By Jasmine Timm
A couple weekends ago, my husband and I worked our way through The Lord of the Rings movies. If you know anything about the movies or books, it is an intense story of good versus evil. As we watched, there were several instances where we found ourselves hiding our faces behind blankets, wondering if evil was going to win after all. Throughout most of the series, I had more questions than answers, and it was agonizing to sit patiently through the movies waiting for answers.
In one particular scene, about halfway through the entire series, I found myself losing hope for the “good guys.” The evil forces seemed to be taking over, and Gandalf, the leader of the good guys (who also serves as a type of Christ), was nowhere to be found. What was astounding, though, was that Gandalf’s companions had not given up hope. The scene unfolding before them looked truly hopeless, but they held out hope that Gandalf was good and that he could be trusted. And surely enough, Gandalf showed up in the end.
We face a similar predicament as human beings living in a fallen world. We are surrounded by evil and suffering, and often have more questions than answers. We attempt to answer such weighty questions as, “Why does a good God allow suffering and evil to exist in the world?” Although we may have crafted some form of an answer, we are never truly satisfied. We are like spectators in The Lord of the Rings, having more questions than answers as evil unfolds before our eyes, wondering whether we can trust our Great Leader.
We can learn something from the characters in The Lord of the Rings. In the midst of having very few answers, they resolved to hold firm to their belief that Gandalf was good and reliable and that he would show up to help them — maybe not in the way they expected or in the time frame they had hoped for — but he would show up. Gandalf was good to them, even in the midst of confusion.
As we read through the book of Joshua, we may at times have more questions than answers. We may be confused over why God commanded certain things to take place or why He allowed certain things to come to pass. But we miss the point of the whole book if we get distracted by our questions. The book of Joshua provides a wonderful opportunity for us to see that God is supremely good and reliable, even when we do not understand all He does or all He allows.
There is a theory in the field of psychology called “object constancy,” which supposes that an object can continue to exist even when it cannot be seen, touched or sensed. It is widely held in psychological circles that in order for a person to have emotional maturity, they must possess the ability to have “object constancy.” In other words, emotional maturity looks like being able to hold two seemingly opposing things in tension, while remaining committed to the belief that the two opposing things do not need to cancel each other out. Gandalf can still be good and reliable even if the situation unfolding before his people looks bleak. And God can still be good and reliable even when we lack answers to the questions we hold about the world and His workings. Emotional maturity as a Christian means that we can have questions and hold confusion, yet remain convinced that God is who He says He is and will do what He says He will do. At the end of the day, it all comes down to what we believe about God’s character — is He good, or is He not? If He is good — and He has revealed Himself to be so all throughout Scripture and creation — then we can trust Him even in the midst of confusion.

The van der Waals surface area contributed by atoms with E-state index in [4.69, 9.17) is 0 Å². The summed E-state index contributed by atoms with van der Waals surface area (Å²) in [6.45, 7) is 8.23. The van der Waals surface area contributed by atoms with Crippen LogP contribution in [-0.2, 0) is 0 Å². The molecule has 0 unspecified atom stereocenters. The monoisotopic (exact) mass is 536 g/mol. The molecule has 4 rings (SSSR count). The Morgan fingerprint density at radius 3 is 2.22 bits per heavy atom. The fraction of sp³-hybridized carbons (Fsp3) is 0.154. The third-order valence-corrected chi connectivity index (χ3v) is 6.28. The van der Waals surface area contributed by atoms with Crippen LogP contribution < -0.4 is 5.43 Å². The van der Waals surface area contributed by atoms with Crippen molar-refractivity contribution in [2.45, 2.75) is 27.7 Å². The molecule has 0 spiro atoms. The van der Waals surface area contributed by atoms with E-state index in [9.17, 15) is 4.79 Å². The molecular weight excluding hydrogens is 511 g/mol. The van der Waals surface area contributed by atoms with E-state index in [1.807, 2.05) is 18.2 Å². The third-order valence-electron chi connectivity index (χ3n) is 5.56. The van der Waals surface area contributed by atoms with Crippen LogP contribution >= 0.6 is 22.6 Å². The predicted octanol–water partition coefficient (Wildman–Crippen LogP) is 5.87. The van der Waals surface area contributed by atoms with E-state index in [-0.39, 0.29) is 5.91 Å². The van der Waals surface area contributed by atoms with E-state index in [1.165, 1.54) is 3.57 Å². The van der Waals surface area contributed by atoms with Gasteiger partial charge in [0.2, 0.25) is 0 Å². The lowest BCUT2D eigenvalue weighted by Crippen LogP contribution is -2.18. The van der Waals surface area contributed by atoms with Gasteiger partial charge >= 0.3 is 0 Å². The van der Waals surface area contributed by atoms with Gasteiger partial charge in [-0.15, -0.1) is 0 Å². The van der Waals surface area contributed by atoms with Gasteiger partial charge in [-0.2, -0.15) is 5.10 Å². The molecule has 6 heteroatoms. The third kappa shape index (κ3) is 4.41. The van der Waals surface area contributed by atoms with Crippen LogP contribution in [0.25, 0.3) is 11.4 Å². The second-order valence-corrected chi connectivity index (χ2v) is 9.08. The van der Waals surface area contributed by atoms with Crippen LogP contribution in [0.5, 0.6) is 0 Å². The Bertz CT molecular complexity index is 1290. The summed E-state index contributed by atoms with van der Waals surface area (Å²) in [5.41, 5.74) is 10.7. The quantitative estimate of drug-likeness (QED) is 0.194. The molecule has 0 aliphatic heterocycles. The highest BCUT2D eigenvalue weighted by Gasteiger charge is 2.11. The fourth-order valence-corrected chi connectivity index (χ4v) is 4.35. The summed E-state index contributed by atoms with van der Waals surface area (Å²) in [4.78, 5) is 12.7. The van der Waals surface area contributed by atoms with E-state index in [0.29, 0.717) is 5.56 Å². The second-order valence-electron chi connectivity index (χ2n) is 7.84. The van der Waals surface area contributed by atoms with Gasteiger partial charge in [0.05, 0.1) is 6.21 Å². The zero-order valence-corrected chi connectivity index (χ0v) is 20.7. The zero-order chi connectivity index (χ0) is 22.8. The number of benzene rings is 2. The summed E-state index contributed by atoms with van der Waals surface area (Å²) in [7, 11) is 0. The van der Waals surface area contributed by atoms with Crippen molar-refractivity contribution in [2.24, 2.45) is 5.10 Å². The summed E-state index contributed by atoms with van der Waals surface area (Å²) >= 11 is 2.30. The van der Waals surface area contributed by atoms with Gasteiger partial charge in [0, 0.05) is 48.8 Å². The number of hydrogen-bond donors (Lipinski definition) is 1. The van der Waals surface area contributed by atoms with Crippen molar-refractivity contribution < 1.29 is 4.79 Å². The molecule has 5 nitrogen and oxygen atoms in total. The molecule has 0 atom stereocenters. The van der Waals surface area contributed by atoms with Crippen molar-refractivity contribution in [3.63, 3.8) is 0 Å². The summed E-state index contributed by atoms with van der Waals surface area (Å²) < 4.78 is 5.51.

As we read through the book of Joshua, we will likely have questions, and that is ok. But we must always come back to God’s character. He is good, He is kind, He is reliable, and He can be trusted. God does not always afford us the answers we wish for, but He is constant. And He is good. As we study together, we can encourage one another to keep our gaze firmly fixed on the good character of God, and we need one another to remind ourselves of this. God has given us the church — His body, made up of different people from varying generations and personalities and opinions — to help us remain committed to hoping in His goodness. It is a good thing to have a sister who is different from you in your group, for she may remind you of aspects of God’s goodness that you may have otherwise overlooked.
As we proceed in studying together, may we be like Job, who in the midst of suffering and confusion was brought to say to the Almighty,
“Behold, I am of small account; what shall I answer you?I lay my hand on my mouth. I have spoken once, and I will not answer; twice, but I will proceed no further.”Job 40:4-5
It is a good thing to be humbled before God like Job was. And it is a good thing when God says to us,
“I will question you, and you make it known to me. Will you even put me in the wrong? Will you condemn me that you may be in the right? Have you an arm like God, and can you thunder with a voice like his?”Job 40:7-9
God does not mean for us to have all the answers to everything. God alone holds all understanding and wisdom. He gives us permission to not know everything, and He reveals Himself over and over again to be good and trustworthy. May we humble ourselves before this mighty, all-knowing God, who is always good and who always uses His power and knowledge in a way that not only glorifies Himself but helps His humble people. He is good, and goodness will always have the final say.